(lī′gāt″) [L. ligare, to tie, bind] To apply a ligature.
(lī-gā′shŏn) [L. ligatio, tying, binding] The application of a ligature.
rubber-band l. The application of a rubber band around a superficial bit of tissue, such as an internal hemorrhoid or an esophageal varix. Because its blood supply is thereby cut off, the tissue dies and sloughs. SYN: band l.
tubal l. A surgical method of contraception in which the fallopian tubes are severed and their cut ends are tied. It is used to prevent eggs, released from the ovaries, from entering the uterus where they might be penetrated by sperm. The procedure may be performed immediately after the delivery of a newborn (“postpartum tubal ligation”) or at another time preferred by the woman (“interval tubal ligation”). SYN: tubal occlusion.
(lig′ă-chŭr) [L. ligatura, a tying, binding] 1. Process of binding or tying. 2. A thread or wire for tying a blood vessel or other structure in order to constrict or fasten it. The cord or material used may be catgut, synthetic suture materials such as nylon or Dacron, polyglycolic acid, or natural fibers such as silk or cotton. Sometimes strips of fascia obtained from the patient are used as a ligature. SEE: suture. 3. A noose.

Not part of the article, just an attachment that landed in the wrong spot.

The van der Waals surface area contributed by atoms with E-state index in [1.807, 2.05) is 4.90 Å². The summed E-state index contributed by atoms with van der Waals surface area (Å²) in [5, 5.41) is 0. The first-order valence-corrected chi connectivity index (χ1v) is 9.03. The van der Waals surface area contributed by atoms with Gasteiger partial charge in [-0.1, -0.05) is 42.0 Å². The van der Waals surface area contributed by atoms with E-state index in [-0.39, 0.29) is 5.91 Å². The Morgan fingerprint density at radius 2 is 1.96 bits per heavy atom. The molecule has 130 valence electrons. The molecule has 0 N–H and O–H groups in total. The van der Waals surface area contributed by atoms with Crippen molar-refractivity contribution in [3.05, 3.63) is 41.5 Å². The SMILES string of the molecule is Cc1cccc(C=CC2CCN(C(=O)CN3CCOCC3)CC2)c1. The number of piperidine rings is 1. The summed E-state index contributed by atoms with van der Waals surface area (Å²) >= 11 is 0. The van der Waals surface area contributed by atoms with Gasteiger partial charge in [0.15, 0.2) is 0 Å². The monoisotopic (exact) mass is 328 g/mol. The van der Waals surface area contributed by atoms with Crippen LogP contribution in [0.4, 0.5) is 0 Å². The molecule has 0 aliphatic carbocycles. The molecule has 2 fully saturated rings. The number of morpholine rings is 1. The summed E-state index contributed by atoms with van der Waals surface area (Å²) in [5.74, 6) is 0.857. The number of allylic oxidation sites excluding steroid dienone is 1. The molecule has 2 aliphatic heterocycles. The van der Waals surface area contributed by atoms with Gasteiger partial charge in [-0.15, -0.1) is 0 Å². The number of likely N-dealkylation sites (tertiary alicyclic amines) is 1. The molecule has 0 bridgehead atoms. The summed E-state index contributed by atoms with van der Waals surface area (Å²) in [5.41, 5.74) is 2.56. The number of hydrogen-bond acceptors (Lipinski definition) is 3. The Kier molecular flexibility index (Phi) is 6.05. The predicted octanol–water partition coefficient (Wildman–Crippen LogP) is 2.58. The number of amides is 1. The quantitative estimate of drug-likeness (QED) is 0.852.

wire l. A soft, thin wire, elastic cord, or elastic loop used in orthodontics to anchor an arch wire or other dental devices or to tie two structures together.
(līt) Radiant electromagnetic energy limited to a wavelength of about 400 nm (extreme violet) to 770 nm (extreme red).
axial l. Light whose rays are parallel to each other and to the optic axis.
call l. A device used by a patient to signal his or her need for assistance from professional staff. It typically consists of a wireless remote control at the bedside, linked to a beeper, buzzer, cellular phone, chime, or light panel.
cold l. Any form of light that is not perceptibly warm. The heat of ordinary light rays is dissipated when they are passed through some medium such as quartz.
diffused l. Light rays broken by refraction.
intrinsic l. The sensation of light when there are no retinal stimuli to produce that sensation. SYN: idioretinal l.
oblique l. Light rays that strike a surface obliquely.
polarized l. Light in which waves vibrate in one direction only.
reflected l. Light rays thrown back by an illuminated object such as a mirror.
refracted l. Light rays bent from their original course.